Wayland Academy pupils send message of support to Watton's Deryn Blackwell

PUBLISHED: 13:11 16 November 2013 | UPDATED: 13:11 16 November 2013

Friends of Deryn Blackwell have organised a fund raising day in his honor at Wayland High School. Picture; Matthew Usher.

Friends of Deryn Blackwell have organised a fund raising day in his honor at Wayland High School. Picture; Matthew Usher.

© Archant Norfolk 2013

"Stay strong and keep fighting" - that's the message from friends of a Watton teenager battling a rare duo of cancers more than 200 miles from home.

Deryn Blackwell, 13, has been in hospital in Bristol since February after undergoing and recovering from a bone-marrow transplant which doctors hoped would treat his leukaemia and Langerhans cell sarcoma.

After weeks of waiting, the Wayland Academy pupil was told the donor’s marrow had failed to graft and his last chance would be to have his own bone-marrow stem cells put back in.

But as Deryn fights three infections and waits anxiously for his marrow to graft back, friends at Wayland Academy organised a school day in his honour.

Marcus Patience, 13, from Watton, said he wanted to bring positive thoughts and donations to Deryn, his mum Callie, dad Simon and brother Dylan to help them through.

Earlier this year the year-nine pupil grew his hair into a mohican to raise cash for Deryn’s charity foundation, Do Everything.

“I miss him,” he said. “He is so laid back. If there was something wrong he would choose his own point of view and choose who he thinks is right.

“The more time has gone on I thought I wanted to raise money for him. It’s wrong for a child to be in pain. I wanted him to know that all the money we raise is to help him feel better.”

The pupils had a sponsored silence and a non-uniform theme based around Deryn’s foundation colours black and pink, and organised a cake sale.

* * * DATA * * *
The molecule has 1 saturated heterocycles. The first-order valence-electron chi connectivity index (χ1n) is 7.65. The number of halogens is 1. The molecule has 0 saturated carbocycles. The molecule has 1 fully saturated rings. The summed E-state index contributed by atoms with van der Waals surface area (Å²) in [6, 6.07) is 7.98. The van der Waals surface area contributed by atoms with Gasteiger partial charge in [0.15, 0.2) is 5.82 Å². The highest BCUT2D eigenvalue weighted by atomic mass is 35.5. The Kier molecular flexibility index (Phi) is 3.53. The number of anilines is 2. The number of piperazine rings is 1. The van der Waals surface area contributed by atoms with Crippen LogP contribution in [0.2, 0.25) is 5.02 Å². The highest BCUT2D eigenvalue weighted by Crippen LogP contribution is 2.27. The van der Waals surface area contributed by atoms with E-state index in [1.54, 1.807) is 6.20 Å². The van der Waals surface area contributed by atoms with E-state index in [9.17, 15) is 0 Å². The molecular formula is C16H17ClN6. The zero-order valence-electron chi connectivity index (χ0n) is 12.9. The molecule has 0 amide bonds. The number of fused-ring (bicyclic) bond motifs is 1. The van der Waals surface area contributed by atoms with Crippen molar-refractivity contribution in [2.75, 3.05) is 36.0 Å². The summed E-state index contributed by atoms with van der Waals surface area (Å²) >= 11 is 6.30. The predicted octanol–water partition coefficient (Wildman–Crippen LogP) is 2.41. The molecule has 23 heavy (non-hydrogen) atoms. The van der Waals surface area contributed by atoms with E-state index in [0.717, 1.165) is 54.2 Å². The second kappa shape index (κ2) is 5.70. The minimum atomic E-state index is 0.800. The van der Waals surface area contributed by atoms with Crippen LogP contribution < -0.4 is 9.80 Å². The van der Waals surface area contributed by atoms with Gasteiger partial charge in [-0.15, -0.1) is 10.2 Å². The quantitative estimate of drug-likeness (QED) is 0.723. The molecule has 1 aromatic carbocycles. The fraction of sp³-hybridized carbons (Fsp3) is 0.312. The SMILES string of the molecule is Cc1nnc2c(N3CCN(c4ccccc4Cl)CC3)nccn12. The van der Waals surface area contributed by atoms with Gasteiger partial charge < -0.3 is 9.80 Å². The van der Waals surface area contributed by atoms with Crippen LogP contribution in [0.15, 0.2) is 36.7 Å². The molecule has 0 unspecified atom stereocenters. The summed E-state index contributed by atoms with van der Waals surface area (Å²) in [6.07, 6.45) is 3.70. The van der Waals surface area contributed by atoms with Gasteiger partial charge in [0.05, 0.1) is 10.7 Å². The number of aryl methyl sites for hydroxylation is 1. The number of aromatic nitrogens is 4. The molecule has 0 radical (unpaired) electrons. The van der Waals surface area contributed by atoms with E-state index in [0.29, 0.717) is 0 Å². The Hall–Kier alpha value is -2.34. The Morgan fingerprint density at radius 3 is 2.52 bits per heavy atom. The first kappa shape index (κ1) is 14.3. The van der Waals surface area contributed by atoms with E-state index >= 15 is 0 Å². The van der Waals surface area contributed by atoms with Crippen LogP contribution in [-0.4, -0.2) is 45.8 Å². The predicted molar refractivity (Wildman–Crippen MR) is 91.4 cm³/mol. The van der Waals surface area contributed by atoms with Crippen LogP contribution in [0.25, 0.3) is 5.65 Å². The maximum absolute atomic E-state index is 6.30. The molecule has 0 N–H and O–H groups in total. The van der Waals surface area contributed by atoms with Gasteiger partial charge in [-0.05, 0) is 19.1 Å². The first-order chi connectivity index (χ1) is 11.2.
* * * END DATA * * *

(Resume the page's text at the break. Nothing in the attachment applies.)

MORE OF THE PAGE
Hoping to raise £1,000 for the family, Sam Wheeler, 13, form Watton, said: “It would be really nice to see him.

“Everyone misses you Deryn – stay strong and keep fighting.”

Deryn’s mum said the doctors have spoken to the family about what happens if the transplant fails again.

Senior teacher Glen Allot taught Deryn before he left the school for treatment.

He said: “It’s a day for Children in Need and we have a child of our own who is in need so we have incorporated the two.

“The family have been so open – all Deryn’s friends know so much about the situation.”

Mrs Blackwell said doctors had a meeting with a hospice in Bristol this week which could provide him with palliative and respite care.

Although they do not usually take people who are not from the area, because Deryn has said he doesn’t want to go home to die they agreed he could be there.

Mrs Blackwell said: “This is obviously a lot for us to take in but it isn’t something that has come as a shock to us.

“There was always a chance that this wouldn’t work – from the moment your child is diagnosed with cancer, there is always that chance that you will end up saying goodbye to them. But for many, thankfully, it never gets that far.”

The family spend all their money on healthy food, fuel to travel to and from Bristol and Watton and bills and say it is hard to keep up with their new way of living, despite various donations.

If you can help the family or want to follow their daily progress, visit or follow them on Twitter at

Are you fundraising for a good cause? Email

Most Read

Most Read

Latest from the Eastern Daily Press

Hot Jobs

Show Job Lists